Soil-borne Verticillium wilt update November 2016

The overall objective of the project is to develop a sustainable method of protecting oilseed rape and Brassica vegetables against fungal pathogens using seed treatment with beneficial bacteria with the focus on Verticillium longisporum causing Verticillium wilt in a wide range of plants.

Serratia plymuthica and Paenibacillus polymyxa were previously identified as promising biocontrol agents against Verticillium wilt in oilseed rape (Rybakova et al. 2015).

In order to understand the response of our biocontrol agents under different conditions, we compared the bio-priming, encapsulation and coating formulation protocols for Serratia plymuthica and Paenibacillus polymyxa. We found that the results were cultivar and disease-pressure dependent. While Serratia plymuthica showed mild reduction of disease symptoms in greenhouse and field trials, Paenibacillus polymyxa had in some cases negative impact on the seedlings. Therefore we screened endophytes of Brassicaceae for novel Verticillium longisporum antagonists that will replace Paenibacillus polymyxa and enhance the effect of the Serratia plymuthica strain by being the co-formulates for the optimized seed treatment against fungal diseases.

Field trials

From over 550 Brassica endophytic strains we selected five that showed antagonistic effects against Verticillium longisporum and were neither human- nor plant pathogens. The winter oilseed rape and cauliflower field trials using the combinations of the selected biocontrol agents were conducted by AGPL (Sweden). We studied biocontrol activity of the bacterial treatments in two field locations and compared their effects on two different cultivars of oilseed rape. The treatments with the biocontrol agent Serratia plymuthica resulted in mild reduction of Verticillium wilt symptoms in oilseed rape under some conditions. Interestingly, we found that the effects of the biocontrol treatments were cultivar specific and linked this specificity to the differences in the seed microbiomes of the studied cultivars.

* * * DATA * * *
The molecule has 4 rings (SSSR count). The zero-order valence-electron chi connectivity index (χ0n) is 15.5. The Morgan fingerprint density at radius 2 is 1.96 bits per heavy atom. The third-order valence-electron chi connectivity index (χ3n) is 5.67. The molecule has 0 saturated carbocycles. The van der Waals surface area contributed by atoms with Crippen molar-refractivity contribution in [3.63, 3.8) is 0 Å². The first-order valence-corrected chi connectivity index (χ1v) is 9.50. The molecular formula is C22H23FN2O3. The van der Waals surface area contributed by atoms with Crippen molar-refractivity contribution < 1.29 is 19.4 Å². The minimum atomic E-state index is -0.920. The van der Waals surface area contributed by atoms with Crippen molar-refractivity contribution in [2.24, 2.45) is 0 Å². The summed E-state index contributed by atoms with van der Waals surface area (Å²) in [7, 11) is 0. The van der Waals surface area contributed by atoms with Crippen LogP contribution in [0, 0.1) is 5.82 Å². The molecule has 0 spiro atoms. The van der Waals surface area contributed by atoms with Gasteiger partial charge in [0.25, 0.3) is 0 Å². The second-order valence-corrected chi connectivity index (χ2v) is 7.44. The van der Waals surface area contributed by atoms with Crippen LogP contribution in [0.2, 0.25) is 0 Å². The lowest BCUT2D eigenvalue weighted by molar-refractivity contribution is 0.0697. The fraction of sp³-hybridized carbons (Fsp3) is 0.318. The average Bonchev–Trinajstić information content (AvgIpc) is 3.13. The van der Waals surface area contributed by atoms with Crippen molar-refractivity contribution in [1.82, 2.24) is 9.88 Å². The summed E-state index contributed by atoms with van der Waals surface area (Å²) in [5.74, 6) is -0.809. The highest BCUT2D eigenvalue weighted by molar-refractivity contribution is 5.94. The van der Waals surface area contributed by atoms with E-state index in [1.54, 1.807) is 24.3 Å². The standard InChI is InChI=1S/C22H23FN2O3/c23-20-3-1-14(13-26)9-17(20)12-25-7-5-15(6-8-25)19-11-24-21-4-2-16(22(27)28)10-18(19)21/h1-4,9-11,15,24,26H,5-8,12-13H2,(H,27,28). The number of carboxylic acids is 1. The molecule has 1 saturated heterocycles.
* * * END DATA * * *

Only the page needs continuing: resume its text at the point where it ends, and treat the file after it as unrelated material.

Read more about our research in the following scientific publication

Rybakova D, Schmuck M, Wetzlinger U, Varo Suarez A, Murgu O, Müller H, Berg G (2015) Kill or cure? The interaction between endophytic Paenibacillus and Serratia strains and the host plant is shaped by plant growth conditions. Plant and soil:1-15

See our earlier updates on the Verticillium wilt research:

Read more about our activities on Verticillium wilt

Author

Gabriele Berg
Gabriele Berg
Soil-borne Verticillium wilt diseases in oil seed rape and vegetables
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